a device for turning coffee into software
The WikiPedia page on InterWiki has a link to the W3C draft specification Currie Syntax 1.0. This is not as powerful as some wiki engines provide, but it's an interesting approach.

Basically it defines a qname-like formatted reference inside square brackets that has its prefix replaced with the current namespace URI of the prefix. No prefix resolution mechanism is defined for non-XML documents.

As an example, consider the following fragment from an OGC web map context document:
<LayerList>
<Layer queryable="1" hidden="1" >
<Server service="WMS" version="1.1.1" title="World Map">
<OnlineResource type="simple"
xlink:href="http://www2.demis.nl/wms/wms.asp?wms=WorldMap"/>
</Server>
<SRS>EPSG:4326</SRS>
<Name>Ocean features</Name>
<Title>Ocean features</Title>
</Layer>
</LayerList>

Instead of using the full URL for the Demis WMS server, you could do something like the following:
<LayerList xmln:demis="http://www2.demis.nl/wms/wms.asp?wms=">
<Layer queryable="1" hidden="1" >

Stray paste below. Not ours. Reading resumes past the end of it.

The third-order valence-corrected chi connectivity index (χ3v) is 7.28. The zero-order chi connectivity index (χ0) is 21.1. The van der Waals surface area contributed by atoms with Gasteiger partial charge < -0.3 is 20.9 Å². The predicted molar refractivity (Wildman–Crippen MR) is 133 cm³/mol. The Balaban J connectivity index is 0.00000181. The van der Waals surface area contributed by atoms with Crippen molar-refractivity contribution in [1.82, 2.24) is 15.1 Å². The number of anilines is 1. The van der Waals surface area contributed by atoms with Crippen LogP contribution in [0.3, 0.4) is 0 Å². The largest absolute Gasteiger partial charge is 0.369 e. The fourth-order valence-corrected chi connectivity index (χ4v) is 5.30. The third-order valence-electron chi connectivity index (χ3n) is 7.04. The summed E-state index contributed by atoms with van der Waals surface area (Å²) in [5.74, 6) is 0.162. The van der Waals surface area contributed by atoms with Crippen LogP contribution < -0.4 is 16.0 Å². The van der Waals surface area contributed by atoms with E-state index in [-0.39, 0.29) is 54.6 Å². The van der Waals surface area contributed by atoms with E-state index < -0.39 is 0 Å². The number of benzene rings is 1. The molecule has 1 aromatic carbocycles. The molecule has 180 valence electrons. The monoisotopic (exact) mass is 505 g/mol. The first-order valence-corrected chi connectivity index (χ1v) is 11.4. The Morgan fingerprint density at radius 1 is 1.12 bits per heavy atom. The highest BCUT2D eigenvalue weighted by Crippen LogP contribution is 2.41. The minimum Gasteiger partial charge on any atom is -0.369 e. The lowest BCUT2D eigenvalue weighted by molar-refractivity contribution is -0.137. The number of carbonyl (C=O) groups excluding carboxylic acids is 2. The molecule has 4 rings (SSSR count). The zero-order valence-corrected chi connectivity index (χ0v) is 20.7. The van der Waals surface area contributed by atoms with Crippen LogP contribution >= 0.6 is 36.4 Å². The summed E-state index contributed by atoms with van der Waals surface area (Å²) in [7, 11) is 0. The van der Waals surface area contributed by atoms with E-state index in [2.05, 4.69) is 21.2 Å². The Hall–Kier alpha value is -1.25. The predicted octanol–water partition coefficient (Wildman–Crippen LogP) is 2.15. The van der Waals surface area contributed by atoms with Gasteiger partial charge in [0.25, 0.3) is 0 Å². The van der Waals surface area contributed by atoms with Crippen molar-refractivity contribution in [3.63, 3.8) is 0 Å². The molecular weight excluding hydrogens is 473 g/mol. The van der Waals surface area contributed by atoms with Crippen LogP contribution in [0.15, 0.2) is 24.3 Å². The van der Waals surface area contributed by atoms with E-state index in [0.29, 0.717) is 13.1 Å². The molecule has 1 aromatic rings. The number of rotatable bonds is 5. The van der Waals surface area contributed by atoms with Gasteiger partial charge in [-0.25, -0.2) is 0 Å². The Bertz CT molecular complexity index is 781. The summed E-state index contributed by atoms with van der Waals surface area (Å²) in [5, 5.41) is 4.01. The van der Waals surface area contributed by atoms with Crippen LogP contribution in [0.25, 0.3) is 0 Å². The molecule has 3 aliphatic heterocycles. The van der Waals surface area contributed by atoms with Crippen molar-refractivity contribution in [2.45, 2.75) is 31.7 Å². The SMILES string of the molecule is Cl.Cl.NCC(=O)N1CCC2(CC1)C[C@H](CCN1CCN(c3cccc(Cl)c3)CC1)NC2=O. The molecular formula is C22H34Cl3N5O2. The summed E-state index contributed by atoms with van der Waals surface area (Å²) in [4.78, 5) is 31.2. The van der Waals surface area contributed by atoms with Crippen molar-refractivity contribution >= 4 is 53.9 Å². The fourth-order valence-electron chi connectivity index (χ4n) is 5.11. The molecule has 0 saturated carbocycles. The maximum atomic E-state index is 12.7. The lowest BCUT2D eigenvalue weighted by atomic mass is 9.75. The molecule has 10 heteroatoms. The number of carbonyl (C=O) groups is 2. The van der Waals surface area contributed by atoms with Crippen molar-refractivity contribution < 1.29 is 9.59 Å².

<Server service="WMS" version="1.1.1" title="World Map">
<OnlineResource type="simple"
xlink:href="[demis:WorldMap]"/>
</Server>
<SRS>EPSG:4326</SRS>
<Name>Ocean features</Name>
<Title>Ocean features</Title>
</Layer>
</LayerList>


So now, if you have 20 layers from Demis and you need to change the url, you can do it in one place.

One limitation to this approach is that you must still bind the URL to the prefix inside the document. There are many cases when you would like to have the prefix mapping stored in a database that can be edited by the user. If the XML is being generated dynamically, then this isn't a problem. However, if the XML is being generated dynamically then why not simply replace the URL when you generate the XML.